HC Deb 31 July 1882 vol 273 cc207-8

said, circumstances had occurred which induced him to alter the Question which he had placed on the Paper, and which was as follows:— To ask the Secretary of State for War, Whether it is the fact that three regiments of the Line (the 50th, 74th, and 87th), now quartered at Aldershot, and which are about to be despached to Egypt, have been found to contain a large number of men in each battalion who, from their extreme youth and other causes, are not eligible to accompany the head quarters; whether the three Regiments above named form part of the 'First Army Corps' described by him in moving the Army Estimates, when he spoke of 'a complete Army Corps ready for service;' whether it is intended to replace these young soldiers by a corresponding number of men from the Army Reserve before the Regiments proceed on active service; and, if so, what further drafts it will be necessary to make on the Reserve before our first Line, under the present system of short service, will be fit to take the field in Egypt? He would now only ask how many Line regiments in the First Army Corps would proceed direct to Egypt, and what number of Reserve men would be sent there?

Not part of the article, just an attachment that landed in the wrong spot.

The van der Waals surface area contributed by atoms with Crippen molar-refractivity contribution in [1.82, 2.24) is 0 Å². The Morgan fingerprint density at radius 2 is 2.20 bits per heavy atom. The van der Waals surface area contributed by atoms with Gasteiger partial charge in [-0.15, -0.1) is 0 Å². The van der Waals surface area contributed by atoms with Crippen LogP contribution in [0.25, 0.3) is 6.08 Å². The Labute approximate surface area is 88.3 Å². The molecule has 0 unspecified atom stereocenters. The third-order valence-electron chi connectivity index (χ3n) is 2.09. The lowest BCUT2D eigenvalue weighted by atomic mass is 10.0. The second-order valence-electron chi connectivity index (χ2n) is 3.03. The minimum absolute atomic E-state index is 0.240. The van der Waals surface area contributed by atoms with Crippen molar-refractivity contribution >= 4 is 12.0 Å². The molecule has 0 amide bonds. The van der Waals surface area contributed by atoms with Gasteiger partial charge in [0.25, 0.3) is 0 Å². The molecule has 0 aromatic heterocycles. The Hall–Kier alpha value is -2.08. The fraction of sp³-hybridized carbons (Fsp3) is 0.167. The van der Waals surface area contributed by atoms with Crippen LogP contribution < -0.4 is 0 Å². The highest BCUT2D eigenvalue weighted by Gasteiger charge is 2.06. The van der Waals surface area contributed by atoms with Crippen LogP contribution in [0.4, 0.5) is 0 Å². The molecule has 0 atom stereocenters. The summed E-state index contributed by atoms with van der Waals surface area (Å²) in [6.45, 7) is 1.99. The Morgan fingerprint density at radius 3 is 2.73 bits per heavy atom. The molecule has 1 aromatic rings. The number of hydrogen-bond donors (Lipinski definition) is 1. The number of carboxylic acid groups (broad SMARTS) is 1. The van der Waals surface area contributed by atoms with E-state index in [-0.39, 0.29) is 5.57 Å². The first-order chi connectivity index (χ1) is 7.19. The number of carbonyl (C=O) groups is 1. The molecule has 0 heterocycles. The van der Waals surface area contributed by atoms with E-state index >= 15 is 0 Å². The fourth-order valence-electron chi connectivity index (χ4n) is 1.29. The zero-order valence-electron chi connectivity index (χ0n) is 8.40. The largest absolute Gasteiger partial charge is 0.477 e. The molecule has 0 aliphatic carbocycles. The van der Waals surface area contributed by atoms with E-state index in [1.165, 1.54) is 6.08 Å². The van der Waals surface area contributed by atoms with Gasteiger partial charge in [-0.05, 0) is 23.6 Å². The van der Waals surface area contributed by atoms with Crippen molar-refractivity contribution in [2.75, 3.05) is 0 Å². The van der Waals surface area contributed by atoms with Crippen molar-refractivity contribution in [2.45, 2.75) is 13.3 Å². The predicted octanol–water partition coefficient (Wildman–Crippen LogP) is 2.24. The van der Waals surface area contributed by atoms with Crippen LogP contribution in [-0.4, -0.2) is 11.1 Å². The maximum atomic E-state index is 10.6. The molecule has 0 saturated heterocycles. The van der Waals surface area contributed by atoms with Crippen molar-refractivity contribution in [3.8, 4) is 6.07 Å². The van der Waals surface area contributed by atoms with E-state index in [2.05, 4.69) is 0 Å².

As the hon. Member has not given Notice of that Ques- tion, I cannot answer it except generally. My answer to the Question on the Paper is as follows:—The hon. Gentleman has been entirely misinformed on this subject. The three battalions to which he refers—the 1st West Kent, 2nd Highland Light Infantry, and 1st Royal Irish Eusiliers—will go to the front and will only require in all 135 Reserve men, after leaving behind all those unfit for active service and all men who, although fit for active service, are under 20 years of age. The total number of Reserve men required to fill up the Infantry battalions going from home on active service is 474; and I think the House will recognize that, considering the very short time which has elapsed since the battalions in the First Army Corps were built up to their new strength, this is a remarkably satisfactory result. I may add that the battalions going for garrison service in the Mediterranean take their recruits and young soldiers, and that we have arranged for their instruction proceeding as efficiently as in camp at home, so that the battalions will be rapidly hardening and becoming fit for service in the field.